Phone security has evolved from pin codes, to swipe commands, to finger biometrics, and now, to iris scanners. We all know that Samsung had initially released their now defunct Note 7 with this technology, but with the Cherry Mobile Iris, you get the same technology for a whole lot less.
CHERRY MOBILE IRIS
|OS||Android 6.0 Marshmallow|
|Processor||1.3 GHz MediaTek MT6580 quad-core processor|
|Display||5.0-inch HD IPS LCD at 294ppi|
|Wireless Connections:||3G; WiFi 802.11 b/g/n; Bluetooth 4.0|
|Memory||1GB RAM; 8GB internal storage expandable up to 32GB via MicroSD|
|Cameras||8 megapixel rear camera with LED flash; 5 megapixel front-facing camera.|
|SIM Card Slots||Dual MicroSIM|
Inside the Cherry Mobile Iris box is the unit, a USB charger head and cable, a pair of earphones, and starter guides.
LOOK AND FEEL
The Iris feels solid and sturdy, even if it’s a slightly lighter than most. It’s cased in full plastic, and sports a removable back panel. The thing with this phone is that as it doesn’t feature a tough glass display, the edges easily get chipped of by an accidental bump or fall. You’ll definitely need a casing for this one if you want to keep it looking pristine.
Let’s jump directly to its main feature — the iris scanner. After the initial set-up (which may take a while since you need to update almost all of the pre-installed apps), you get to play with a nifty, iris-scanning lock that is quite sensitive and easily unlocks (with the right pair of eyes of course). While some can unlock the phone even through glasses, I had trouble doing that with mine. Obviously, you won’t be able to unlock it with a pair of colored contact lenses on, but a pair of clear ones may work.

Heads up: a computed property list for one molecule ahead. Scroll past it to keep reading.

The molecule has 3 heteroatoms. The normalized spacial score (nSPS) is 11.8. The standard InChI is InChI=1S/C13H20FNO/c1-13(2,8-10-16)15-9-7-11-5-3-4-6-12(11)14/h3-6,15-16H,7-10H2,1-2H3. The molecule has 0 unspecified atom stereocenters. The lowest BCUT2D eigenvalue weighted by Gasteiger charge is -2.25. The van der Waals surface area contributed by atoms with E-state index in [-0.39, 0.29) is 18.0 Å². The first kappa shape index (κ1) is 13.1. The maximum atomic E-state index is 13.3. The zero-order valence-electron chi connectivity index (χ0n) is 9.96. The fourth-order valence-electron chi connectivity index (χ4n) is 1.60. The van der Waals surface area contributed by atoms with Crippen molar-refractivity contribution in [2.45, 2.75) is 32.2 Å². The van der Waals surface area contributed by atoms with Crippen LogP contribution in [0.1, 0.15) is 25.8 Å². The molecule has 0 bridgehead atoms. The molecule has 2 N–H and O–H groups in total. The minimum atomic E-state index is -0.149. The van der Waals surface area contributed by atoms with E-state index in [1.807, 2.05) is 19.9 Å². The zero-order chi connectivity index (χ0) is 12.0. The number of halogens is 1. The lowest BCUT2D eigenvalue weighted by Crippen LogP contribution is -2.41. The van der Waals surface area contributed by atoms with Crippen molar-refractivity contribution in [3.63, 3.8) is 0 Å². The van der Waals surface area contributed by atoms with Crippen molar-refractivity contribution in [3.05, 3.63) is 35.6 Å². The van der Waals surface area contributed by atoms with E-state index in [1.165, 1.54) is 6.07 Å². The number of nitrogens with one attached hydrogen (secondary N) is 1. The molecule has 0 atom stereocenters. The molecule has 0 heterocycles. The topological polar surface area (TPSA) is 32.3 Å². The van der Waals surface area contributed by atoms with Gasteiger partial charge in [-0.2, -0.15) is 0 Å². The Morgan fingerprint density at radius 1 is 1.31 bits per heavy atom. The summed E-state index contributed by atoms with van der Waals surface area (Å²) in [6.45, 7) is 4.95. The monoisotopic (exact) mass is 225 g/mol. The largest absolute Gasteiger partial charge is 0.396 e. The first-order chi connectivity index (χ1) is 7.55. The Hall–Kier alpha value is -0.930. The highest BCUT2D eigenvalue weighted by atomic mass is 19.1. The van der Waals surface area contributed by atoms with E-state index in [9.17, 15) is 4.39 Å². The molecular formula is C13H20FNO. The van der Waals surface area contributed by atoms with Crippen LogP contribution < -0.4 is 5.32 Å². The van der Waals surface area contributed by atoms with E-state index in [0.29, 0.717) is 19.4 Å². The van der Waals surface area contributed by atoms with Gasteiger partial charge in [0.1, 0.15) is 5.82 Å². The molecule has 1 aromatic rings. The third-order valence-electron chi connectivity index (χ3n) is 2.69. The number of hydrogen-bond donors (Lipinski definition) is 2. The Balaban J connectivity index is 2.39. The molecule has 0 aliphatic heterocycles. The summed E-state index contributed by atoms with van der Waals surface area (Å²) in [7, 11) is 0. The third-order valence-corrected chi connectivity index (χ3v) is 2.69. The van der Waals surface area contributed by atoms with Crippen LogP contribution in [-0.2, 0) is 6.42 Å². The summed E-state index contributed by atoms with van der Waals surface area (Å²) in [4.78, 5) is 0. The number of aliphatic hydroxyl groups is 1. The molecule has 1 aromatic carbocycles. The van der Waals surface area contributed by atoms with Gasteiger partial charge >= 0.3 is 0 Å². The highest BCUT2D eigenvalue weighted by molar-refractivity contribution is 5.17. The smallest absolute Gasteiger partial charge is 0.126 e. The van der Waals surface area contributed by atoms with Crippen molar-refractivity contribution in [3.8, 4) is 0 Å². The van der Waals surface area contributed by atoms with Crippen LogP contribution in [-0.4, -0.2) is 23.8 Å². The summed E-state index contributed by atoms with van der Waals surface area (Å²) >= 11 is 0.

If in case the phone doesn’t recognize your eyes (because you’re either too near or too far) it defaults to the secondary security system which you’re required to input at set up, so you can still unlock your unit using a pass code or a gesture code.
When you think you’ll be checking your phone often, set up your screen time-out long enough so that you don’t need to use the iris scanner all the time. While cool, staring at your phone two feet away from your face can quickly become a hassle that you’d probably just turn the function off.
The Iris’ display is pretty much what you’d expect from a budget phone with regard to clarity and sharpness, and it’s actually okay. My teeny-tiny pet peeve is that while it looks as if you have a wide display that reaches the right and left edges of the device, it still really has bezels that are around. Aesthetics, I guess.
The 8MP rear camera produces pretty sharp photos, which pleasantly surprising. A good tip is to use flash even for outdoor daytime shots for better details.
The 5MP front-facing camera wasn’t that great, though, since it tends to produce blotchy shots.
The Iris works as any budget phone would: it can multi-task, but it can slightly slow down when too many apps are open. It’s good enough to run some power games such as DC Legends and complicated 8-bit RPGs, such as Final Fantasy Brave Ex Vius, but make sure that there are no other apps running in the background, and always bring a power bank with you since high-memory games can drain your juice pretty quickly.
What may be a bit of a downer for users is that the phone’s pre-installed apps take a huge chunk of 8gig you’re supposed to have, which leaves you to only a little bit more than half to play with.
Antutu gives the Cherry Mobile Iris a score of 24,255 which means that it’s okay for casual daily use.
The iris scanner which is the main selling point of the Cherry Mobile Iris is pretty impressive, but can easily get old, and once the novelty wears off, the Iris is just another run-of-the-mill budget phone. It’s not for the power user, but it can definitely make you enjoy good movie or two with its sharp display. Should you buy it? If you’re looking for a secondary phone with security that’s better than most, then this is a good pick.